Coarse aggregate should be graded up to the largest practicable size for the job conditions. According to the

American Concrete Institute (ACI) 318-83, nominal maximum size of coarse aggregate cannot be larger than one-

fifth the narrowest dimension between the sides of forms, nor one-third the depth of slabs, nor three-fourth the

minimum clear spacing between individual reinforcing bars or wires, bundles of bars, or prestressing tendons or

ducts. The type of equipment also limits the aggregate size. The 16S mixer can handle up to 3 inches of

aggregate, while the maximum size aggregate for the M919 concrete mobile is 1.5 inches. These limitations may

be waived if, in the judgment of the engineer, workability and methods of consolidation are such that concrete can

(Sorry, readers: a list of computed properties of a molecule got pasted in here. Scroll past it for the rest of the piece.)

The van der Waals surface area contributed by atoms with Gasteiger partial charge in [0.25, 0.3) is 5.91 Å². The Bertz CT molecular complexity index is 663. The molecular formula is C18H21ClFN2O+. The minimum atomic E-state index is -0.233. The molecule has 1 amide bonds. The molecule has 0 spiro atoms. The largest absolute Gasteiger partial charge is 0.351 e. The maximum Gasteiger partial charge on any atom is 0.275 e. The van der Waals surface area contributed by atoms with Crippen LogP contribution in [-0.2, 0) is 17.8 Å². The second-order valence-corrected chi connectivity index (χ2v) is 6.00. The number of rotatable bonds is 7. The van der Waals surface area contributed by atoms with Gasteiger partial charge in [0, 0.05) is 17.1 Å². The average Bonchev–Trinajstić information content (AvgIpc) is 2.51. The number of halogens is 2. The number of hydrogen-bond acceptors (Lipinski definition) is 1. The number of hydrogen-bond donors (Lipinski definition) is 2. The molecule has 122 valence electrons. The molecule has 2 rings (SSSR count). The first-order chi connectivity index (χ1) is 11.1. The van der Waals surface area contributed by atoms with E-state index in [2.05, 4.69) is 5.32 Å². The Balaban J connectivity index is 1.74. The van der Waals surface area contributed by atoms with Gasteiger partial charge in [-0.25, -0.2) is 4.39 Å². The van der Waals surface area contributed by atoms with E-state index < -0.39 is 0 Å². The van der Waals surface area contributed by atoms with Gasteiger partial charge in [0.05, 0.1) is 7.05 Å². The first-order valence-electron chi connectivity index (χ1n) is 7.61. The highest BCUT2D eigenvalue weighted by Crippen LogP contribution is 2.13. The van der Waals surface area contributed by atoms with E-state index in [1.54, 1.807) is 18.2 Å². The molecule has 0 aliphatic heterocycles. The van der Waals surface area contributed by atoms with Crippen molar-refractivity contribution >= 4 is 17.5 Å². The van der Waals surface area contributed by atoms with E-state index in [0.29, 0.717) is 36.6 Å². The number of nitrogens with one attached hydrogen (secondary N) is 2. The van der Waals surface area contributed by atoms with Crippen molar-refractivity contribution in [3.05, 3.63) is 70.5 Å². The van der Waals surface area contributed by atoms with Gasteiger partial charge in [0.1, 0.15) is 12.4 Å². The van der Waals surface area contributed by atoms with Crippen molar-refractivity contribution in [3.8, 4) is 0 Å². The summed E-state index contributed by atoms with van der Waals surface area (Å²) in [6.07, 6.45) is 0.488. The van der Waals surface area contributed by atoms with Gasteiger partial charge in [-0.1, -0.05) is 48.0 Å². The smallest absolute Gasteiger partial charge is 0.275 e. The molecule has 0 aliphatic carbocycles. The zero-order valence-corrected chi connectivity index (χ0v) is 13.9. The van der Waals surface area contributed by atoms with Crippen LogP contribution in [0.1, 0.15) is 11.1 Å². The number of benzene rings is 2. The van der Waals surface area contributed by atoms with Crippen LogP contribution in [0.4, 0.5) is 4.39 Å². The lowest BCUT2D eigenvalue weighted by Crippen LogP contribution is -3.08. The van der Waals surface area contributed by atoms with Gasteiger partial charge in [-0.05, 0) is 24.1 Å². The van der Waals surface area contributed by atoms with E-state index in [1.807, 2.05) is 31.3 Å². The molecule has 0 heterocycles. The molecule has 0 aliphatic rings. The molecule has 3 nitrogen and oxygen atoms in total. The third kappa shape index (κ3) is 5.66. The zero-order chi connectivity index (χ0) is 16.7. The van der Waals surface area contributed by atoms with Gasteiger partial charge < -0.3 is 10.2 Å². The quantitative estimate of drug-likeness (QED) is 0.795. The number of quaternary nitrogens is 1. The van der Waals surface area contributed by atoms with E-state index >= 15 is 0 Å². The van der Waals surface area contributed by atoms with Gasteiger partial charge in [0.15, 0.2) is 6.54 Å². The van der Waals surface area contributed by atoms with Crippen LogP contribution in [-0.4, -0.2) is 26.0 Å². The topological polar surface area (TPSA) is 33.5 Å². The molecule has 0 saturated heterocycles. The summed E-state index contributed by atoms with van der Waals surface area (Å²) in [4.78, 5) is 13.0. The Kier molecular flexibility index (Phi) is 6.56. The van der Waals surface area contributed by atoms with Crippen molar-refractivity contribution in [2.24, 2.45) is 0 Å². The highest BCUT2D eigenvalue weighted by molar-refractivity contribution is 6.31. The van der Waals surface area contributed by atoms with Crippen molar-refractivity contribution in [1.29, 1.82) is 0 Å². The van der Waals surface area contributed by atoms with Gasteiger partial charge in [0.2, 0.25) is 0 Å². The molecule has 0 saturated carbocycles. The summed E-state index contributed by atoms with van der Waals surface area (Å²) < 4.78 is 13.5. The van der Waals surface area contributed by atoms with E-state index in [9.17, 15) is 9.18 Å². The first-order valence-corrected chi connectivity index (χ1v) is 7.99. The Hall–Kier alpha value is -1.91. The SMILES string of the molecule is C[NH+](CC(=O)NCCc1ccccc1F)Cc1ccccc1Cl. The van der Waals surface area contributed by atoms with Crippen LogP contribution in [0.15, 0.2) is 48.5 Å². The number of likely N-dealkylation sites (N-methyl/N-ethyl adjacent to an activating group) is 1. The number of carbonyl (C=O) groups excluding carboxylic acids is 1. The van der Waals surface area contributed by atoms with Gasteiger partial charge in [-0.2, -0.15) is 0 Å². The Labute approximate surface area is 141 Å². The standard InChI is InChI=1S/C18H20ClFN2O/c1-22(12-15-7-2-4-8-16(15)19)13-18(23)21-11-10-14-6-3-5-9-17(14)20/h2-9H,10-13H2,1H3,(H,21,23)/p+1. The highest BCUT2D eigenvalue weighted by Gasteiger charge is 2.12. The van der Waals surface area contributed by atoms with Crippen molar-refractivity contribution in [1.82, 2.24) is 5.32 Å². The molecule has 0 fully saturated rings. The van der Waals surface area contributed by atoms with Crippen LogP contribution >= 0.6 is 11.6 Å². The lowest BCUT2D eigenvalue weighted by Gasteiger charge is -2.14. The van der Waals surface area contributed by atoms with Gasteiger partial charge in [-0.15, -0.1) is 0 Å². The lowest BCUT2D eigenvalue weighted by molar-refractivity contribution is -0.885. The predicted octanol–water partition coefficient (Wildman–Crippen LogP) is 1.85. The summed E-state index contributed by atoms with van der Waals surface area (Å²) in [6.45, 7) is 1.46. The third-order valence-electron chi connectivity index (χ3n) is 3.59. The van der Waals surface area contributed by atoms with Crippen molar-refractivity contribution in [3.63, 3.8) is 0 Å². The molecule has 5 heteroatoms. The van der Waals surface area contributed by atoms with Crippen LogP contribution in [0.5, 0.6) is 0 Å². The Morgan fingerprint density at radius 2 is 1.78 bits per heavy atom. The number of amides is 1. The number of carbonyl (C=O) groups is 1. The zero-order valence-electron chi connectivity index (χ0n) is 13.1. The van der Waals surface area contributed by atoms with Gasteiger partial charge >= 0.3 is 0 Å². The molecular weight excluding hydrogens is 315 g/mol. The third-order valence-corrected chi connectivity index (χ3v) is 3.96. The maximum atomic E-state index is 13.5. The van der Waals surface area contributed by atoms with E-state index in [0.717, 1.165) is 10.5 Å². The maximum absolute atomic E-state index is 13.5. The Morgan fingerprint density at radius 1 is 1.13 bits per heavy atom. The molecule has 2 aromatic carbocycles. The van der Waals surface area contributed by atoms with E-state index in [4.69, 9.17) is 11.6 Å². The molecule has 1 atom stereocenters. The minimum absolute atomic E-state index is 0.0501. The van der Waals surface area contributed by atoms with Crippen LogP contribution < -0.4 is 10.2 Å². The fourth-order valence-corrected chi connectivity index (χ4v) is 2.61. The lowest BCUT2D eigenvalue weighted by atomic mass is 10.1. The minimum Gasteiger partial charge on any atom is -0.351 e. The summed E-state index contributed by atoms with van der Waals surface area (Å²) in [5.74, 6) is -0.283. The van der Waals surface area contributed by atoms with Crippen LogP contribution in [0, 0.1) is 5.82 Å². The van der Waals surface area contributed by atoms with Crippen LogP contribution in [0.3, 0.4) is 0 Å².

be placed without honeycomb or voids. The larger the maximum size of the coarse aggregate, the less paste

(water and cement) required to produce a given quality. Field experience shows that the amount of water required

per unit volume of concrete for a given consistency and given aggregates is nearly constant, regardless of the

cement content or relative proportions of water to cement. Further, the amount of water required decreases with

increases in the maximum size of the aggregate. The water required per cubic yard of concrete with a slump of 3

to 4 inches is shown in Figure 1-3 for a wide range of coarse-aggregate sizes. The figure demonstrates that for a

given w/c ratio, the amount of cement required decreases as the maximum size of coarse aggregate increases.

However, in some instances, especially in higher strength ranges, concrete containing smaller maximum-size

aggregate has a higher compressive strength than concrete with larger maximum-size aggregate at the same w/c

ratio.

The weight of the aggregate that fills a 1-cubic-foot container. This term is used because the volume contains

both aggregate and voids air spaces.

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